The rapid spread of COVID-19 across the nation has exposed many gaps and shortcomings in the U.S. housing system, which has failed to protect the health and well-being of vulnerable populations, especially Black, Brown and other people of color. Challenges to income during the pandemic are putting low-income tenants at risk of evictions and utility shutoffs, as well as creating strains on shelters supporting homeless individuals and families. Some people in shared housing have been kicked out for simply contracting the virus.
Access to shelter is a human right. With social distancing guidelines and stay-at-home orders in place for many communities across the country, access to safe, stable, and affordable housing is more important than ever. As we look for ways to limit the spread of the virus and reduce risks to public health, improving access to housing needs to be part of that solution.
Members of the Well Being Alliance, including the Democracy Collaborative, Enterprise Community Partners, PolicyLink and others, are working to keep housing policy at the forefront of the COVID-19 response plan.
Our collective health and well-being depend on building opportunity for everyone. Yet, across and within regions there are stark differences in the opportunities to live in safe, affordable homes, especially for people with low incomes and people of color. These differences emerge from discrimination and institutional racism in the form of long-standing, deep-rooted and unfair systems, policies, and practices such as redlining, restrictive zoning rules, and predatory bank lending practices that reinforce residential segregation and barriers to opportunity.
As a result, we consistently see worse health outcomes for people with low incomes and people of color. We cannot thrive as a nation when the factors that contribute to good health are available to some, but denied to others. Numerous studies have also shown how structural racism in the U.S. housing system has contributed to stark and persistent racial and health disparities for low-income and communities of color. Reducing inequities in health requires us to examine, target and address the systems that initiate and sustain inequities in a broad range of societal institutions that are the drivers of these inequities.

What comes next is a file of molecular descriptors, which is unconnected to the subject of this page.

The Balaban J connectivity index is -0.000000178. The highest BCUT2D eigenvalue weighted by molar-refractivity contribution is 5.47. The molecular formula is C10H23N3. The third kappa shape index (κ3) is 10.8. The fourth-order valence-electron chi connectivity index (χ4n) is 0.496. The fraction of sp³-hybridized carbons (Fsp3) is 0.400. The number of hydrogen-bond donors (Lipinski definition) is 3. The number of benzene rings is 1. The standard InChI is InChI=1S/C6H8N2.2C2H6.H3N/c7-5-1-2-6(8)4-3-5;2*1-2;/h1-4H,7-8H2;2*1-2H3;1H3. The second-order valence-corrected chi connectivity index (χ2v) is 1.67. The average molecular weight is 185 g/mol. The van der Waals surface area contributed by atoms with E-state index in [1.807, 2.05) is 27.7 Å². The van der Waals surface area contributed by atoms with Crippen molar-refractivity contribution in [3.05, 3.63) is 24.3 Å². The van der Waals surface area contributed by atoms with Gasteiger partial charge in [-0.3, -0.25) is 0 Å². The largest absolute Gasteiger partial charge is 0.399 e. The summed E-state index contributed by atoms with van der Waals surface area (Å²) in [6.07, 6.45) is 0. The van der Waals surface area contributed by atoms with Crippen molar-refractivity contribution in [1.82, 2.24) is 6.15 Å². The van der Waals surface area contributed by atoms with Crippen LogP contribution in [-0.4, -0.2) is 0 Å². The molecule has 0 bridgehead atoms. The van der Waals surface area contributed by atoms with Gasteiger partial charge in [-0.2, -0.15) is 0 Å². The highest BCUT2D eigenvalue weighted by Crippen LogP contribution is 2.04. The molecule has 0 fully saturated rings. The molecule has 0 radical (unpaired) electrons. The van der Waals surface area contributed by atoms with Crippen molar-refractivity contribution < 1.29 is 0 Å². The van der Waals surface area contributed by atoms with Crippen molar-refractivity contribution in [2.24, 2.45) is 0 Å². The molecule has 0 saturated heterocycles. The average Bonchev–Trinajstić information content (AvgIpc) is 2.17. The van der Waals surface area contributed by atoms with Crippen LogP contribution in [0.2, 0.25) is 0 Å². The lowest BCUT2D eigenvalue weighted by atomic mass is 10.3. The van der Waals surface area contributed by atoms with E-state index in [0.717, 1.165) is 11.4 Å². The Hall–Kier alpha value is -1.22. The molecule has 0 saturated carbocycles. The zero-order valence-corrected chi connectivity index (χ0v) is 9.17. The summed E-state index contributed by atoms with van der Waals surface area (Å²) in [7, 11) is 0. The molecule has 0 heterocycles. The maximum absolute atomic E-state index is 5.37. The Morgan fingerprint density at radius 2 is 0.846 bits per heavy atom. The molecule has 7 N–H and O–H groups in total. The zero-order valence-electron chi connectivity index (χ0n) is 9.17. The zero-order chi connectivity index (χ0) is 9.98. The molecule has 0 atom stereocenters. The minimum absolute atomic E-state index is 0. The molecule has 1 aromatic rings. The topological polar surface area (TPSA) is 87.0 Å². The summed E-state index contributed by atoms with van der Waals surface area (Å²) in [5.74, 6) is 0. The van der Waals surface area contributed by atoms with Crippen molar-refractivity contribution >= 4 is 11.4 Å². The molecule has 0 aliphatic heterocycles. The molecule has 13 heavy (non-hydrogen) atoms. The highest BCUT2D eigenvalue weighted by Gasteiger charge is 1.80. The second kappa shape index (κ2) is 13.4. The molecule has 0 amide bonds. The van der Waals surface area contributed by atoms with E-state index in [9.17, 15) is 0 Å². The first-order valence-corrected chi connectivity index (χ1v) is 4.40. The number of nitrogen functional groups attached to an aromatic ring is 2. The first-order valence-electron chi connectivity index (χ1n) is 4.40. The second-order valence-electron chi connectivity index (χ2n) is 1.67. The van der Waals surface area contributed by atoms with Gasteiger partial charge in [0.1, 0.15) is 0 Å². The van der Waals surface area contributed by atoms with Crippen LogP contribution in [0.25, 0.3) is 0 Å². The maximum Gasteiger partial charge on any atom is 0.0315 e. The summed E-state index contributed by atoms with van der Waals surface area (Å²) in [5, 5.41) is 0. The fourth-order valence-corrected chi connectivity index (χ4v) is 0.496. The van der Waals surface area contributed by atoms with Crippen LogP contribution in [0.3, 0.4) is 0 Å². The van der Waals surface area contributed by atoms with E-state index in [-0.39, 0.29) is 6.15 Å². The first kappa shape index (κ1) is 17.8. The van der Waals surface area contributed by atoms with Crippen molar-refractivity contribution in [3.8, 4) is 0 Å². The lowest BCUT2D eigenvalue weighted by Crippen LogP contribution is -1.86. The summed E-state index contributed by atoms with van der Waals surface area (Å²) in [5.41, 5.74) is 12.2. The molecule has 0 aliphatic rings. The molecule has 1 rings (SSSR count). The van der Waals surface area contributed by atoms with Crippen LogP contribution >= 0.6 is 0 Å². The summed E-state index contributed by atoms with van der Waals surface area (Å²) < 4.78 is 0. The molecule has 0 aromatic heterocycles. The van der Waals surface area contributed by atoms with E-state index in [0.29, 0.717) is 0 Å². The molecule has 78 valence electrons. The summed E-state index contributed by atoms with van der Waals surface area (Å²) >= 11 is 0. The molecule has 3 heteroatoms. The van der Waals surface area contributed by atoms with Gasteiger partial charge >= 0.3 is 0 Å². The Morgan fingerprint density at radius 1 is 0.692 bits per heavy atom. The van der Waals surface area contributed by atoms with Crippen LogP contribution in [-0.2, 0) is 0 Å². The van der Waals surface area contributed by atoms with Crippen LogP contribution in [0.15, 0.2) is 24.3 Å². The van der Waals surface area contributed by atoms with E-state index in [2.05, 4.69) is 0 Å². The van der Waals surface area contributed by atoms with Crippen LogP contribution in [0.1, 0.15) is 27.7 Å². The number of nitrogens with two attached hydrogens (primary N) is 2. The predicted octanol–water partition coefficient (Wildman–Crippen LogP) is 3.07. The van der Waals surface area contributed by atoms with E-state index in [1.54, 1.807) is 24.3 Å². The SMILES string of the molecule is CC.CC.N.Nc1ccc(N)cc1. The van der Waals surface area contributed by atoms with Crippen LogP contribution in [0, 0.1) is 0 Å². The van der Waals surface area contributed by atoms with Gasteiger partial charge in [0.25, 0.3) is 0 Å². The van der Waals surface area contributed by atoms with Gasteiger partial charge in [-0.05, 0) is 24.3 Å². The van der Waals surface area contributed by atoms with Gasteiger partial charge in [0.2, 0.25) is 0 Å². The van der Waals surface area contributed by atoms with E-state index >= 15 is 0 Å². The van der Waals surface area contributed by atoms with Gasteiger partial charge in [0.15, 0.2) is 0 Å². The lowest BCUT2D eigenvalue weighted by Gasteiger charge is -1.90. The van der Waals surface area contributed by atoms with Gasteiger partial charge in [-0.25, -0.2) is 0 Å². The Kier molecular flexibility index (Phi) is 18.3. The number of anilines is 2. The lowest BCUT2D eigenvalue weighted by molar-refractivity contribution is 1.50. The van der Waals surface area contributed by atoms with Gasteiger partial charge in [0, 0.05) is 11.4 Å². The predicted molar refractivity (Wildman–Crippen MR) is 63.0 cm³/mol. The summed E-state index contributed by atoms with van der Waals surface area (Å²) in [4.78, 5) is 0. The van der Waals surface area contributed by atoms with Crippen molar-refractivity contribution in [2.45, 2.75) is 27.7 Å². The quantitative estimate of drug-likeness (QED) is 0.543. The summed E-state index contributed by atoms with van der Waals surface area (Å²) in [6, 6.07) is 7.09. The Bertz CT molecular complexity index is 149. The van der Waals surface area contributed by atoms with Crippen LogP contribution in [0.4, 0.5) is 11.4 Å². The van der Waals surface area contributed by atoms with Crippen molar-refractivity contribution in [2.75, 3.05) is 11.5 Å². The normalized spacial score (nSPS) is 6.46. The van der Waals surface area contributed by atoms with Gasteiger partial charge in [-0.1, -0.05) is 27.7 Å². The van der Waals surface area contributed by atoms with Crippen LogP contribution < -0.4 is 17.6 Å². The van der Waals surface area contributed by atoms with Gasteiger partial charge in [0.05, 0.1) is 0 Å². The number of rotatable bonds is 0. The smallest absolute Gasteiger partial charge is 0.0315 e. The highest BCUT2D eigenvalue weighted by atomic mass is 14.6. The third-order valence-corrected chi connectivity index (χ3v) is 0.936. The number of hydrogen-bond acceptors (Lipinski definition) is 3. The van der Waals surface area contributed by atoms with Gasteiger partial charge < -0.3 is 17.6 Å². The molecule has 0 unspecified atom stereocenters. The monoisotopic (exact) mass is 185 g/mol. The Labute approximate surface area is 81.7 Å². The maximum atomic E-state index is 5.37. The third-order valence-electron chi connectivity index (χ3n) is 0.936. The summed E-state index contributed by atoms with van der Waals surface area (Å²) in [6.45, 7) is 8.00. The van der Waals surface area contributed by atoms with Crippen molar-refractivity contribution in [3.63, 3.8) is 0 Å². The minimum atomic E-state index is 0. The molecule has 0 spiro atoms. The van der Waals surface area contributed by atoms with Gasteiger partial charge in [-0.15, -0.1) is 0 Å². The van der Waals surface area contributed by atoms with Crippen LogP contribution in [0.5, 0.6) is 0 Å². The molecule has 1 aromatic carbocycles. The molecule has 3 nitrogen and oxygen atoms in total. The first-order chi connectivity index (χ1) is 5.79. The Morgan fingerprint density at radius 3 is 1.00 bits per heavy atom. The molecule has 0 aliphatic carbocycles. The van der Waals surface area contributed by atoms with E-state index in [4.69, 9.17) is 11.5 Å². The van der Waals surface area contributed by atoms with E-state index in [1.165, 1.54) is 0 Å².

Access to homeownership, better schools, healthy food options and other positive externalities afforded to mostly non-Hispanic white communities are less available to households of color. For example, as Enterprise described in their quarterly Housing Tenure Report, black households today have lower homeownership rates than all other racial and ethnic groups. This not only limits opportunities for asset building, but also locks black families out of owning homes in neighborhoods that generally have better outcomes with respect to education, health care and employment.
Ensure Recovery Efforts Equitable
While the outcomes of our COVID-19 emergencies are still evolving, equitable place-based recovery can be built on five key principles.
Fund emergency housing assistance.
Social distancing guidelines and shelter-in-place orders emphasize the health risks of not staying at home. But as millions of workers — particularly people of color — lose their jobs and income, being able to pay rent has become a significant point of concern. People experiencing homelessness are also having an even harder time protecting their health during this time, particularly if they do not have a safe space in which to isolate in case of infection. Although the CARES Act prohibits evictions in federally backed rental units through late July, there are still people losing their homes.
Enterprise Community Partners recently launched the Emergency Action for Resident and Partners Stability program, which aims to ensure low-income residents can remain in their homes during the COVID-19 pandemic. In addition to providing emergency grant funding, the program will also provide support accessing government relief funds and other needed assistance.
Enact moratoria on evictions and cancel rent for all.